Go Hollywood to grow your small business

December 24, 2013


In this roundup of advice for small business, you’ll find out what a Hollywood legend can teach you about business, how to make your prospects remember you and how to ensure you’re always at your best when you make presentations.

Read on to explore this edition of The Water Cooler:

Go Hollywood to grow your business

Over the course of my career I’ve sat through dozens and dozens of presentations by people trying to sell me or the organization I was with something—a service, a product, a strategic alliance. I wish I could say I looked forward to these presentations, but I didn’t. Experience has taught me to dread them. Slide shows with numbers, graphs and charts. A presenter earnestly painting a rosy picture of how great his company or service is. I wish they were more fun to sit through, like movies. I like going to movies. I expect to have a good time. To laugh, or feel a thrilling jolt of fear, maybe shed a tear, or bawl—yeah, I’ve done that, usually secretly into the collar of my shirt. So why can’t presentations be more like movies? I’d like them better if they were. Well, they should be, according to story expert Robert McKee, one of the most influential people in Hollywood. You might not know of McKee, but you’ve felt his influence in many of the great movies you’ve seen—The Lord of the Rings and Toy Story to name a couple.

To use the power of Hollywood, you don’t need special effects, famous actors or elaborate staging. What you need is the one thing that makes a great film—a moving story.

The following six-minute clip is a brilliant argument for using the power of story in business. One of the key takeaways for me is that most presenters fail to win the trust of their audience because they focus only on the positives. Trust is broken because the audience knows you’ve left all the negatives out—and they know there are negatives; there always are.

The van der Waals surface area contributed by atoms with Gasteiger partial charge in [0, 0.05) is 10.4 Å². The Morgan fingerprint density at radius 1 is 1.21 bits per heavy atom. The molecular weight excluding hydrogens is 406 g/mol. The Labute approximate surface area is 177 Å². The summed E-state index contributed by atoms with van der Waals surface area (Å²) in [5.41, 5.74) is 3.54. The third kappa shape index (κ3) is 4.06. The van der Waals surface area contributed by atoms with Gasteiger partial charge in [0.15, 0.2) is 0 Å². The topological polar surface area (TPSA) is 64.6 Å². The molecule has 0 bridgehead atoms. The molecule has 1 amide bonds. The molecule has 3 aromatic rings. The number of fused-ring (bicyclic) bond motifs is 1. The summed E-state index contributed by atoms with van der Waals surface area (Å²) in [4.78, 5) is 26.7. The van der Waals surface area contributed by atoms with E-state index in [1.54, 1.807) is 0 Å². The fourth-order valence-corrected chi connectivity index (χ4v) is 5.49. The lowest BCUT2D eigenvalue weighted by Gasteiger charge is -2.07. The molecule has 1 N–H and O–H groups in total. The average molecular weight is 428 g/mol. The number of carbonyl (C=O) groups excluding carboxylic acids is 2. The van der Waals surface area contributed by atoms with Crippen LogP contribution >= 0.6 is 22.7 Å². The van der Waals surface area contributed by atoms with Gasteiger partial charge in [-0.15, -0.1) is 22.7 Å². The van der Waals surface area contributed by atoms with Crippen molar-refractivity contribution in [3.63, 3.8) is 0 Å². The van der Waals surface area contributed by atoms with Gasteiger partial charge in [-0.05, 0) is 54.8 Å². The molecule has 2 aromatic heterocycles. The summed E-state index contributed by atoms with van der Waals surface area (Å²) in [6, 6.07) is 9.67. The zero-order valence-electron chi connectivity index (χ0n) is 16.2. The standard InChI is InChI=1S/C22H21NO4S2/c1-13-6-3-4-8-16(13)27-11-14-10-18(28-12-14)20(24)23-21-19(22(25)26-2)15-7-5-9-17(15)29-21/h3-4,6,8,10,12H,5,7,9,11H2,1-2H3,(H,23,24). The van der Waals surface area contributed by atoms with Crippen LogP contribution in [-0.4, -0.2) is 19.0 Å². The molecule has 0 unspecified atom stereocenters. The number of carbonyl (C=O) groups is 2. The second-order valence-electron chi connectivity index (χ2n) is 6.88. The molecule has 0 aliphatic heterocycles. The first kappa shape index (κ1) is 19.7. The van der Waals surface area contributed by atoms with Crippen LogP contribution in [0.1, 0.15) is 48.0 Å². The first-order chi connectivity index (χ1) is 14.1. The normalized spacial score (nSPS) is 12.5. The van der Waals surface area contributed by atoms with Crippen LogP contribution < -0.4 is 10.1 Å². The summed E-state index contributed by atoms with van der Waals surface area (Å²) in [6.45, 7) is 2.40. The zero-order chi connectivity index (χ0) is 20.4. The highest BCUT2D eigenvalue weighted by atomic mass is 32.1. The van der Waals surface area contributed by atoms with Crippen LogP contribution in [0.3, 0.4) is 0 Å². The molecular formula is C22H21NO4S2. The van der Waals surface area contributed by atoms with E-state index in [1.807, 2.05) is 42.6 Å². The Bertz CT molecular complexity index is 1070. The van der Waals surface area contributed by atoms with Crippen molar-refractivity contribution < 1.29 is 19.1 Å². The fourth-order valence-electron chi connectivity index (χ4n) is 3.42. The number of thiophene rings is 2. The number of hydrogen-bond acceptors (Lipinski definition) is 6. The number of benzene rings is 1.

Hear the rest of McKee’s brilliance – as featured in bigthink.com.

How to be memorable

I recently told someone a story from when I was about thirteen. The short version is—my dad took the whole family to a resort for a couple of weeks. One of the companies he worked with was honoring him with a big award at a gala dinner at the end of the two weeks. So it was part business for him and all vacation for us. It was a big deal and my mom took all the kids out for new outfits before we left—me and my two brothers got new suits and my sister a new dress. Problem was, the resort had an all-you-can-eat dessert bar that was open all day, and I liked dessert. On the night of the gala, I discovered I couldn’t get into my suit—not even close. Worse. There was no back-up plan. Except for a tracksuit. So that’s what I wore to the big gala dinner. Every single person was dressed to the nines, and there I was, stuffed into my leisure suit like a little Soprano. Yeah, my mom was a little upset.

A few days ago I ran into someone who had heard this story. I listened to them laughingly retell it to a bunch of other people. The remarkable thing—he told it almost perfectly. I was further amazed when I discovered that he’d heard the story through a chain of two other re-tellers. That totally floored me. When I originally told the story, I only told it once. One straight run-through. I wasn’t trying to make it memorable. I didn’t repeat any details. And yet it had the power to travel from person to person. And there’s a reason for this—our brains are hardwired for story. That’s how we remember things, and share experience. If you want your next presentation to be memorable, something people will pass on to others, story is the way to go.

Here’s a recent article by Gavin McMahon on how and why stories make such an impression on our brains – as featured on blog.slideshare.net

Present at your best

Once you’ve got a good story to tell, the next challenge is to tell it well. If you’re like me, giving a presentation makes you squirm. I’ve had to give many of them throughout my career and I always get nervous beforehand. Over the years I’ve learned some tips and tricks to ensure I’m at my best.

Here’s a short post by Scott Schwertly with three wise tips for your next presentation – as featured on blog.slideshare.net.

More great ideas to grow your business

Discover how to use story to make sure you get paid for your great ideas.


about the author

Former Staff Contributor Donald Cowper is a best-selling author and head of content at ClearFit.